Patterned drawing of COVID 19 vaccine vials in light blue and medium blue.


To Protect the Community and Preserve Cultural Ways

Restoring Healthcare Equity in Indian Country

The Covid-19 pandemic has been especially deadly for American Indians and Alaska Natives. With the arrival of the vaccine, the executive director of Denver Indian Health and Family Services feels the urgency of protecting tribal communities and culture—and sees reason for hope.

The early morning darkness is quiet and calm. Coffee is brewing as I open my laptop to address emails that dawn a very productive day. I am the executive director of Denver Indian Health and Family Services, Inc. (DIHFS) and a member of the Hopi tribe of Shungapavi, Arizona. These early mornings allow me to meditate, reflect, and strategize all the decisions of running a health care center, immersing emergency response from Covid-19 into its regular practice.  

The clinic is contracted under Title V of the Indian Healthcare Improvement Act, providing services to American Indian/Alaska Native (AI/AN) individuals in the Denver area. 

A black and white photograph of President Nixon sitting between tribal leaders during the development of the Self-Determination Act

President Nixon sitting between tribal leaders during the development of the Self-Determination Act. 

Bureau of Indian Affairs

In the '70s, my father worked at the Coalition of Indian Controlled School Boards in Denver when a lawsuit against President Nixon's administration succeeded by releasing impounded Indian education funds. The outcome of this lawsuit funded back into Indian-controlled school districts and allowed tribes to begin the development of their educational institutions. The coalition is credited as the reason the “638 law” is entitled The Indian Self-Determination and Education Assistance Act of 1975, or Public Law 93-638. Like my father, my siblings have dedicated their careers to working in Indian Country, providing equitable healthcare services, and advocating health policies across the United States. 

The legacy of my family's social and political work has instilled resilience that has allowed me to continue the hard work required to run a health center addressing health disparities for AI/AN individuals. One year into the pandemic has brought on new challenges and insights into the future of DIHFS. Reflection of history brings forward a new direction in healthcare and new beginnings of serving the AI/AN community.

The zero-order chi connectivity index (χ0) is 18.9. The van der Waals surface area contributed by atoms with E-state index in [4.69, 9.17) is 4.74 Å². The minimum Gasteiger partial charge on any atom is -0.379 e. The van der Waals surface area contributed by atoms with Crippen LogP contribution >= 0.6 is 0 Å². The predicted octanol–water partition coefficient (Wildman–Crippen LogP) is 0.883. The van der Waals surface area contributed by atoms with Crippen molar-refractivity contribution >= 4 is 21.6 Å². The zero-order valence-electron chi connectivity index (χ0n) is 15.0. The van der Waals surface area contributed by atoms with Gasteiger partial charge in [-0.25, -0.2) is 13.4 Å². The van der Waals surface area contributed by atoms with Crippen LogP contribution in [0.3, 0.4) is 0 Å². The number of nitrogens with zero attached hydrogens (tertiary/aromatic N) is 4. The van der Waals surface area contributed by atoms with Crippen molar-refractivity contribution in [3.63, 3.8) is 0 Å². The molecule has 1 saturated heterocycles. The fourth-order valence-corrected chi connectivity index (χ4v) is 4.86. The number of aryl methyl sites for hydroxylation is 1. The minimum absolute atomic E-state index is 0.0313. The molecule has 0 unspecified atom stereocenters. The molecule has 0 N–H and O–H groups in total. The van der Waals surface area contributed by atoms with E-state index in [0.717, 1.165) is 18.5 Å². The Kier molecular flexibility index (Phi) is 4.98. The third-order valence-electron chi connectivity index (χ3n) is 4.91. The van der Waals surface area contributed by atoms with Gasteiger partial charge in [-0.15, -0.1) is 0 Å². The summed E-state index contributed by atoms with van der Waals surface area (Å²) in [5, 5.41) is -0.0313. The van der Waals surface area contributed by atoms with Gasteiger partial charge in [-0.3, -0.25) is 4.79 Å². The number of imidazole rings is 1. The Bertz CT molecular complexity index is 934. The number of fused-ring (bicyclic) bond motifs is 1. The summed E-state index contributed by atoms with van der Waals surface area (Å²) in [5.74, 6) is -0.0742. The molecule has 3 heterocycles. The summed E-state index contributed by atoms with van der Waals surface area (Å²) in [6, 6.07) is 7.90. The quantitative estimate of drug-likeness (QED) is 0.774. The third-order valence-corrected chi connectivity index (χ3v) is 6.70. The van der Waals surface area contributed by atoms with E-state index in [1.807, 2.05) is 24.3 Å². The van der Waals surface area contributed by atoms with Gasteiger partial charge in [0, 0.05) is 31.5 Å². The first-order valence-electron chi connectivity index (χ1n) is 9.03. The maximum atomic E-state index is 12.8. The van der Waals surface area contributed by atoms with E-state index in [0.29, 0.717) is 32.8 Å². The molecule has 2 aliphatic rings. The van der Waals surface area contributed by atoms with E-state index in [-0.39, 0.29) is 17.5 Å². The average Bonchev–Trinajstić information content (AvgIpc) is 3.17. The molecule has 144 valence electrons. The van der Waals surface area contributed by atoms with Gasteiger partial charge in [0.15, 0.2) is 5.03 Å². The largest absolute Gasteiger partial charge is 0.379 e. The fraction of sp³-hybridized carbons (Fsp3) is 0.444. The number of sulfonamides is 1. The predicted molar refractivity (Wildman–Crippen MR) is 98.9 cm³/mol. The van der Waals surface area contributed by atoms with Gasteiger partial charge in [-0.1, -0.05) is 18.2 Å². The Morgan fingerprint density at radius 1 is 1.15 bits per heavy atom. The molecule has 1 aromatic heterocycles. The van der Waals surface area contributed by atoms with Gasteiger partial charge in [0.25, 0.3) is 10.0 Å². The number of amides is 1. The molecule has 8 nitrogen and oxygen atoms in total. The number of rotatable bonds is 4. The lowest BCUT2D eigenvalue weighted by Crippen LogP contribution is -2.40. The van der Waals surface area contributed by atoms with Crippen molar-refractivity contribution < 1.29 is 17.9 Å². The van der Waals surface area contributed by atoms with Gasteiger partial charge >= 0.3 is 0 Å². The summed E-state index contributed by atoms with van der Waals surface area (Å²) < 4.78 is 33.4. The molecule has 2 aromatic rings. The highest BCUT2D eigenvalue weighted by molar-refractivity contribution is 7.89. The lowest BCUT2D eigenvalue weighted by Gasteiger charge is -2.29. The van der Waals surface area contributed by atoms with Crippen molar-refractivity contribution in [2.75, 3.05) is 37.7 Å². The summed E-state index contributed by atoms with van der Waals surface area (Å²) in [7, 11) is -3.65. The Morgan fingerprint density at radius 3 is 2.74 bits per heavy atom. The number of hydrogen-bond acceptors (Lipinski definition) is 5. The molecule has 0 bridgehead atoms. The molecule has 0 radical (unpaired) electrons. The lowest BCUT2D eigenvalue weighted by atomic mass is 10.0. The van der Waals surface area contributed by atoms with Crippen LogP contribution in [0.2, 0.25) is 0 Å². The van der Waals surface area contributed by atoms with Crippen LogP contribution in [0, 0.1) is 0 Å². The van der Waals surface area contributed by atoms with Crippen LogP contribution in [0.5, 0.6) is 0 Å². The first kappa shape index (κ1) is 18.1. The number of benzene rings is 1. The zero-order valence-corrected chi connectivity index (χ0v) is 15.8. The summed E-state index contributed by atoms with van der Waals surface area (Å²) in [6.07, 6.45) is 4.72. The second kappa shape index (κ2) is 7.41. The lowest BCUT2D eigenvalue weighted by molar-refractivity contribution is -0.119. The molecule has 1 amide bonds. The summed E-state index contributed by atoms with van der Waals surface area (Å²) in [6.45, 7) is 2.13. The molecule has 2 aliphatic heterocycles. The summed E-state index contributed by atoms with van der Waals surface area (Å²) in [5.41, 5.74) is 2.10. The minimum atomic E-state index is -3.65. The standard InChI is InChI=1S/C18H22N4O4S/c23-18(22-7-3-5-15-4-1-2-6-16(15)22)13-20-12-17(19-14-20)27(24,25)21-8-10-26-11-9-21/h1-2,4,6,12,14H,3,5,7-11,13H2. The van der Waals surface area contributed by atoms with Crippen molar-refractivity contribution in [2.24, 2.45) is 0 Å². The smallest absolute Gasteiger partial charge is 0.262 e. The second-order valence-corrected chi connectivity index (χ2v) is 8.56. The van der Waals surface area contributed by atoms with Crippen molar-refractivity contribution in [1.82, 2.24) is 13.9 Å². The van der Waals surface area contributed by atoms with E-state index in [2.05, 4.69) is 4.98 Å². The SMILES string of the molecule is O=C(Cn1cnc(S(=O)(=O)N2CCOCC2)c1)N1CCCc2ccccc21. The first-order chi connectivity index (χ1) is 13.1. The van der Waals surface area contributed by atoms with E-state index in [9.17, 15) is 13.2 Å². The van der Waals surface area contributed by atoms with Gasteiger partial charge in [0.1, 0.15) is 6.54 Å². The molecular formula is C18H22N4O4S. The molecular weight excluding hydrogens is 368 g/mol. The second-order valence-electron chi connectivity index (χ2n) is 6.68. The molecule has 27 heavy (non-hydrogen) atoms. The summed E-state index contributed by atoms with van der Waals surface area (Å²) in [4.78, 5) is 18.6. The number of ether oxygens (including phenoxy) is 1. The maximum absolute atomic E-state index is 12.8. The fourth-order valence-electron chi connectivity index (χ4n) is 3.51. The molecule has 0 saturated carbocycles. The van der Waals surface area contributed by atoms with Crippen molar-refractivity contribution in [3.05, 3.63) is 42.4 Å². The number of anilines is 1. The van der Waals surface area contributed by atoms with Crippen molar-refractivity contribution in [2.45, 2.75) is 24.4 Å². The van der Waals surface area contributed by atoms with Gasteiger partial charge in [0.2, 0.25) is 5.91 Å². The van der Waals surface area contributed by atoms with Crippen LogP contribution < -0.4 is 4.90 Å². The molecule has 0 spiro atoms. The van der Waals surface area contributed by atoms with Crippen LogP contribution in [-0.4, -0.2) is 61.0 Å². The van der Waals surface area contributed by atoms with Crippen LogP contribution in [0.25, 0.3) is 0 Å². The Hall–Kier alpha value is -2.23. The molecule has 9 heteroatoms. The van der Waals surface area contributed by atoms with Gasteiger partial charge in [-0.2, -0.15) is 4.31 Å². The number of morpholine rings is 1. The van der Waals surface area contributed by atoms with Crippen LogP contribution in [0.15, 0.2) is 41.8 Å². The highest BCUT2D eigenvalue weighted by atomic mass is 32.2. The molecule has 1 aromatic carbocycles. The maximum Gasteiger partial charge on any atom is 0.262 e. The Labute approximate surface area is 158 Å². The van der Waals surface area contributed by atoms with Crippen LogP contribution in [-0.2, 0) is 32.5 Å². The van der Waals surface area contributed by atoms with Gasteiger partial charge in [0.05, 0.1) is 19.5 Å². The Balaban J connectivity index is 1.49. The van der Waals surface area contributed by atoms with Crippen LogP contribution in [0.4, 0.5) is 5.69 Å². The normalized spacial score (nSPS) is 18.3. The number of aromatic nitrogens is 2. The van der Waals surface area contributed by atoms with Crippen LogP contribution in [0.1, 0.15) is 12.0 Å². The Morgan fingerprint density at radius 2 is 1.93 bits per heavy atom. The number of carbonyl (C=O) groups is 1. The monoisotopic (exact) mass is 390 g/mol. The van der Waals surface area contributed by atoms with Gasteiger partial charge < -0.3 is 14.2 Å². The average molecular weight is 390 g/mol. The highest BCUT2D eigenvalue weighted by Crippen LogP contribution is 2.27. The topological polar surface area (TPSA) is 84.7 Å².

American Indians/Alaska Natives have been vulnerable to diseases and epidemics going back to the fifteenth century, when European interactions resulted in a cataclysmic disease in Indigenous populations. The lack of healthcare infrastructure was profound in death and extinction, while AI/ANs died in massive numbers from smallpox, influenza, tuberculosis, measles, and many other health factors. Indigenous people had no immunity to these diseases, and thousands of AI/AN lives were taken.

A colorful Denver Indian Health and Family Services poster with an illustration of a woman flexing her arm with a bandaid and wearing a mask. The top reads "We Got This!" Get Educated. Get COVID Vaccinated."

A Denver Indian Health and Family Services poster for their vaccine services. 

Denver Indian Health and Family Services

Among the most vulnerable for Covid-19 are AI/AN individuals due to long-term inequalities, high poverty rates, and high rates of underlying medical conditions. When the virus entered tribal communities, it created a surge and took many AI/AN lives. Healthcare infrastructure is still lacking and cannot keep up with the demand needed to address this health crisis. Access to mental and behavioral health services is now more critical than ever. If more resources are not provided, the high level of health needs for AI/AN that already exists will become even greater.